Exploring the science behind everyday plants- Norway Pine

It’s that time of year again! Many of you are probably putting up Christmas trees this weekend- some real, some fake. If you’re using a real tree there’s a good chance it could be an immature Norway spruce, Picea abies. This is the same species of tree used for the Rockefeller Christmas tree each year but yours probably isn’t 75 ft tall!

The less than amused owl found in the 2020 Rockfeller Christmas tree

How do we make sure all the candles don’t set fire to the trees?

Stores that have Christmas trees indoors must be careful that they comply with health and safety with regards to fire hazards. As a precaution, many places spray or paint their trees with fire retardant. Fire retardant is a blanket term that covers various different substances. Aluminium hydroxide is a common component; when it is exposed to the high temperatures of a fire it decomposes to aluminium oxide, releasing water in the process. This is an endothermic process so cools whatever material it is in as well as leaving a protective residue on the surface. Other commonly used products aim to interrupt the radical oxygenation reactions that occur in combustion. They do this by using chlorinated or brominated materials that, upon thermal degradation, form HCl or HBr. These can then react with hydrogen or hydroxide radicals, inactivating them and forming a much less reactive halogen radical.

Aircraft drops flame retardant chemical on a pine forest in the USA U.S. Forest Service photo.
Pine forests smell so good….

Christmas trees aren’t just for visual purposes, often their scent is what makes getting a natural tree so popular.  The natural scent of a pine forest is a complex mix of molecules produced by the trees with molecules from the soil and air. This is why pine scented candles rarely smell like an actual forest. Pinene is the dominant molecule contributing to the smell of conifers. It’s a monoterpene that’s often found alongside limonene in the resin of conifers. The terpenes in the resin play an important role in discouraging herbivores who may otherwise graze on damaged bark- any pine flavour crisps you might find around this time of year are unlikely to taste nice despite advertising! On hot summer days these volatile terpenes are released into the atmosphere and can play a role in cloud seeding, which may then help to cool down the forest. This is an increasingly important factor to consider with global warming accelerating at the current rate.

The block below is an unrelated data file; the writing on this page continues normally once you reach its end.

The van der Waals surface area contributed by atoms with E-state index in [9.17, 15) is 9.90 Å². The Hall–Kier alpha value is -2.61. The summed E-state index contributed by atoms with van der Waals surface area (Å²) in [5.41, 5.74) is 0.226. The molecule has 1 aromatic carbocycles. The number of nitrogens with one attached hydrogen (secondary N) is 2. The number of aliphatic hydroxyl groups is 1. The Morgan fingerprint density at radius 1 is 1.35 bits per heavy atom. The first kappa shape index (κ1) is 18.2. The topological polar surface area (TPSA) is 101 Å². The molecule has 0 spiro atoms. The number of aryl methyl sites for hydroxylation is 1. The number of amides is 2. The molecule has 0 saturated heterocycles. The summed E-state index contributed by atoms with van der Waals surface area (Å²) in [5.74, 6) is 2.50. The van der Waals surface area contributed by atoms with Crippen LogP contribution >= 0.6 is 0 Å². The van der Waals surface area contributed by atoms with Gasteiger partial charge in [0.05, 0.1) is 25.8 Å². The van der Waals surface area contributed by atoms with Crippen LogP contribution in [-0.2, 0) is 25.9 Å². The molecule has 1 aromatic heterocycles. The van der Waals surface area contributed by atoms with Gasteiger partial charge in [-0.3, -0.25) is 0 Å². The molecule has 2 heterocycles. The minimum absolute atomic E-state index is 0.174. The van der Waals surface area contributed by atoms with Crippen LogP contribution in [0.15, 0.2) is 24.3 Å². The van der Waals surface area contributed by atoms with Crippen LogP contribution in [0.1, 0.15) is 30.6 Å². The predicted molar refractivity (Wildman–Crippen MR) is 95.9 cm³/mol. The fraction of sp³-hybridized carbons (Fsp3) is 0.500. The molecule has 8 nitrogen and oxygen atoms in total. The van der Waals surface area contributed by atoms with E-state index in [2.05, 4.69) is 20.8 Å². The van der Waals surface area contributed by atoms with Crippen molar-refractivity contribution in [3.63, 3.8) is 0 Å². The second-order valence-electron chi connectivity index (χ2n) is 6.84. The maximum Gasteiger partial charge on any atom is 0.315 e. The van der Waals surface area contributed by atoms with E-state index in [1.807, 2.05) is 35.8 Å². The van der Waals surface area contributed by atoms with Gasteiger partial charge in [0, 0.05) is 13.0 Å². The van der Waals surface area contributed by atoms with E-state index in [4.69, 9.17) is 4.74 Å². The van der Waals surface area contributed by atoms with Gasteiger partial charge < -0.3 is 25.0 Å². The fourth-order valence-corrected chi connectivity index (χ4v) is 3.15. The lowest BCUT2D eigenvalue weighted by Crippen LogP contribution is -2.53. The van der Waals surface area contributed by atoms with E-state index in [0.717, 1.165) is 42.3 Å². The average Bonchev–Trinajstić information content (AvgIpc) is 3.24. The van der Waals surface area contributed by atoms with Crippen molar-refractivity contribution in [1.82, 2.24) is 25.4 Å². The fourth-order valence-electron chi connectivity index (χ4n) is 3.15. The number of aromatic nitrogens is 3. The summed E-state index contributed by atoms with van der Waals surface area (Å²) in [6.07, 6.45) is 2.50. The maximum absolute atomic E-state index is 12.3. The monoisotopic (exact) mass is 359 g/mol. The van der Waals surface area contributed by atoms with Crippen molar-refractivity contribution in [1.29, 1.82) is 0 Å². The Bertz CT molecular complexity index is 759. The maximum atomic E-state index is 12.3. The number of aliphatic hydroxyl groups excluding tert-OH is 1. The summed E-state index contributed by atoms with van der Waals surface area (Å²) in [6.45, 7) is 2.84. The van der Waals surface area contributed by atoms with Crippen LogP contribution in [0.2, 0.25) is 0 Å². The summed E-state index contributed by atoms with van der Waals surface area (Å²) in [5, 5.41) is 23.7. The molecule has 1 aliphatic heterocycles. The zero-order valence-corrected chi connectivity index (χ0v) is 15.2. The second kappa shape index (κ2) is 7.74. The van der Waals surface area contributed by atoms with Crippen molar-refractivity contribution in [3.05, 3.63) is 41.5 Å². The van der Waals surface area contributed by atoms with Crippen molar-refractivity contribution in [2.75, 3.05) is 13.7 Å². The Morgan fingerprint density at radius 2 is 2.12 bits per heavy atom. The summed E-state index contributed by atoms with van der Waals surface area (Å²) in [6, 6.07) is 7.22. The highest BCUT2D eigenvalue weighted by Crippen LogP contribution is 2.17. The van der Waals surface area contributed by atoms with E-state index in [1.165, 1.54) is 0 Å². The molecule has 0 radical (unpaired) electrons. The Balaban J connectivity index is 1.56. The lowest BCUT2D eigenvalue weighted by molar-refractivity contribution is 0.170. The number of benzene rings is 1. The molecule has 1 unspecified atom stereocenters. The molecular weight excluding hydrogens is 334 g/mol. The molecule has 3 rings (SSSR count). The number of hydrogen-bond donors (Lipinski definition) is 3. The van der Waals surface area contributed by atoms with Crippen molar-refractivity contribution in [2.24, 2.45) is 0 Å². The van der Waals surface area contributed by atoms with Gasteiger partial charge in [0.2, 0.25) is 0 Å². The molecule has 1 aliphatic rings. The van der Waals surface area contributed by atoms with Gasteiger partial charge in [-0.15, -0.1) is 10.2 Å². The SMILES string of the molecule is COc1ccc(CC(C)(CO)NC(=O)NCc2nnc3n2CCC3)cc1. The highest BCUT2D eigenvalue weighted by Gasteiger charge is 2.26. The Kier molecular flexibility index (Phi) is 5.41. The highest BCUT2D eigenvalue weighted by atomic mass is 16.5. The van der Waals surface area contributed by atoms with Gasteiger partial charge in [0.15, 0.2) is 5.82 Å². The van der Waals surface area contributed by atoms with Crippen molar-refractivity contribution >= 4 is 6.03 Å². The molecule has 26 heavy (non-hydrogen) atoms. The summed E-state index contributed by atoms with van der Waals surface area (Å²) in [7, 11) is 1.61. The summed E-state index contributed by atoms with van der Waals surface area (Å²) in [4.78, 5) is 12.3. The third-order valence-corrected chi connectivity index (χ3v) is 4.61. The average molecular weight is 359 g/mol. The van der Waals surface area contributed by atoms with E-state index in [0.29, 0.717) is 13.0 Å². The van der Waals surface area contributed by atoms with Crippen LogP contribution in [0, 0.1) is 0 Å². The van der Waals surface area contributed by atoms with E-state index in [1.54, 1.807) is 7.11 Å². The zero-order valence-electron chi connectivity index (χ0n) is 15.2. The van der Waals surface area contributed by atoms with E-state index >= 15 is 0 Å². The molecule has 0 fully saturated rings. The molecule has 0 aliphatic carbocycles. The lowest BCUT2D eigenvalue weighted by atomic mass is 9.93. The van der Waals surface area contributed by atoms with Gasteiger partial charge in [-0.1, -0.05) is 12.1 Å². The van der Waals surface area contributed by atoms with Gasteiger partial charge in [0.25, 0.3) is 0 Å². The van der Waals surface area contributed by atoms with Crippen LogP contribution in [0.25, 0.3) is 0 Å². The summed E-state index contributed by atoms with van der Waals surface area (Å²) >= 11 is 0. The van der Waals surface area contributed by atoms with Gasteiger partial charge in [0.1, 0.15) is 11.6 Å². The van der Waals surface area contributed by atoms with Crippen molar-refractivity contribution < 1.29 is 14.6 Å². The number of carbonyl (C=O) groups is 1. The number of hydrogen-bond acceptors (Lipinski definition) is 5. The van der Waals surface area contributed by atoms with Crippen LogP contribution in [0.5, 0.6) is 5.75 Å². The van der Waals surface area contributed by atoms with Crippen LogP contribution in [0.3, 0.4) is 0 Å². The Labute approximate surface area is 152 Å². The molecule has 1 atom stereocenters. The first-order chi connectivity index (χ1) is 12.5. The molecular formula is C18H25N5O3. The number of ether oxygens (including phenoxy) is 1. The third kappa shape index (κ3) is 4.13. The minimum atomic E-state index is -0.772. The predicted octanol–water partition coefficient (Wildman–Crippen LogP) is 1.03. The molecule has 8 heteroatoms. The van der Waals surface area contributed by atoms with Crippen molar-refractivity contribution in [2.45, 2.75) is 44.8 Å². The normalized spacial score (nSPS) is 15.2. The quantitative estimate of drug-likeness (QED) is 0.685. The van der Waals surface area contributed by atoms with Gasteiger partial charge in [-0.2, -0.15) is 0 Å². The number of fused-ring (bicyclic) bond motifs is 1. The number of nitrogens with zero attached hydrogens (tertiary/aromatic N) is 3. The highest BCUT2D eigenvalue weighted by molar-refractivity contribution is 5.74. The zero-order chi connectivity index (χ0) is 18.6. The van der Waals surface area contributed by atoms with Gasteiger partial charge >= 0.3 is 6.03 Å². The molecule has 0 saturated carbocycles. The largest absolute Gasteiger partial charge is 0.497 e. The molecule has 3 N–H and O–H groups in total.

Structure of the monoterpene alpha pinene
Real Vs fake? What’s better for the environment? 

A classic annual debate is whether a fake or a real Christmas tree is better for the environment. Fake Christmas trees can last upwards of a decade if stored properly. However the materials and methods used to make them in the first place seem an unnecessary burden upon the environment when real trees are so widely available. Those who argue for real trees often state that they are carbon neutral. Whilst this is the case for the growth and then decay of the tree itself, it fails to take into account the farming of the trees; the heavy equipment needed to cut them down and transport them runs on fossil fuels and the trees themselves are often sold in plastic netting.  In the end it’s a choice we have to make ourselves as we try to reduce our environmental impact. Happy holidays everyone!

A Norway spruce pine forest in the winter